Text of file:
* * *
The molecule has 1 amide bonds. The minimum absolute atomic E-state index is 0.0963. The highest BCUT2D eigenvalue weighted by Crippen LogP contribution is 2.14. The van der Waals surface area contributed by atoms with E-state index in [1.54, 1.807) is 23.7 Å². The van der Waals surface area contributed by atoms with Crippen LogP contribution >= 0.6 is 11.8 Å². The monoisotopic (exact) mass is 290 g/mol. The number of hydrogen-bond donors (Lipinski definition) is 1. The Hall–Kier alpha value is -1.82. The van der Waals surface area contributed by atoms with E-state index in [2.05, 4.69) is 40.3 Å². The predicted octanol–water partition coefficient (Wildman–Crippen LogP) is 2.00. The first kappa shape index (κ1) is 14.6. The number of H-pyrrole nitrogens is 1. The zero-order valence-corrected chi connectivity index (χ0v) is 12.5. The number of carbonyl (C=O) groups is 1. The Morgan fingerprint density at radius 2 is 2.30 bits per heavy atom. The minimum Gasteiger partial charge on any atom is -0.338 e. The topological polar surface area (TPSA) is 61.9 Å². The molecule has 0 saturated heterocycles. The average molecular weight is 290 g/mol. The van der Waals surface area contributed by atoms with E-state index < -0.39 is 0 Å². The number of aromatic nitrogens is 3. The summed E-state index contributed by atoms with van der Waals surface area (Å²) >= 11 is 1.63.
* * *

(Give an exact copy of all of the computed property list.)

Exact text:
The molecule has 1 amide bonds. The minimum absolute atomic E-state index is 0.0963. The highest BCUT2D eigenvalue weighted by Crippen LogP contribution is 2.14. The van der Waals surface area contributed by atoms with E-state index in [1.54, 1.807) is 23.7 Å². The van der Waals surface area contributed by atoms with Crippen LogP contribution >= 0.6 is 11.8 Å². The monoisotopic (exact) mass is 290 g/mol. The number of hydrogen-bond donors (Lipinski definition) is 1. The Hall–Kier alpha value is -1.82. The van der Waals surface area contributed by atoms with E-state index in [2.05, 4.69) is 40.3 Å². The predicted octanol–water partition coefficient (Wildman–Crippen LogP) is 2.00. The first kappa shape index (κ1) is 14.6. The number of H-pyrrole nitrogens is 1. The zero-order valence-corrected chi connectivity index (χ0v) is 12.5. The number of carbonyl (C=O) groups is 1. The Morgan fingerprint density at radius 2 is 2.30 bits per heavy atom. The minimum Gasteiger partial charge on any atom is -0.338 e. The topological polar surface area (TPSA) is 61.9 Å². The molecule has 0 saturated heterocycles. The average molecular weight is 290 g/mol. The van der Waals surface area contributed by atoms with E-state index < -0.39 is 0 Å². The number of aromatic nitrogens is 3. The summed E-state index contributed by atoms with van der Waals surface area (Å²) >= 11 is 1.63.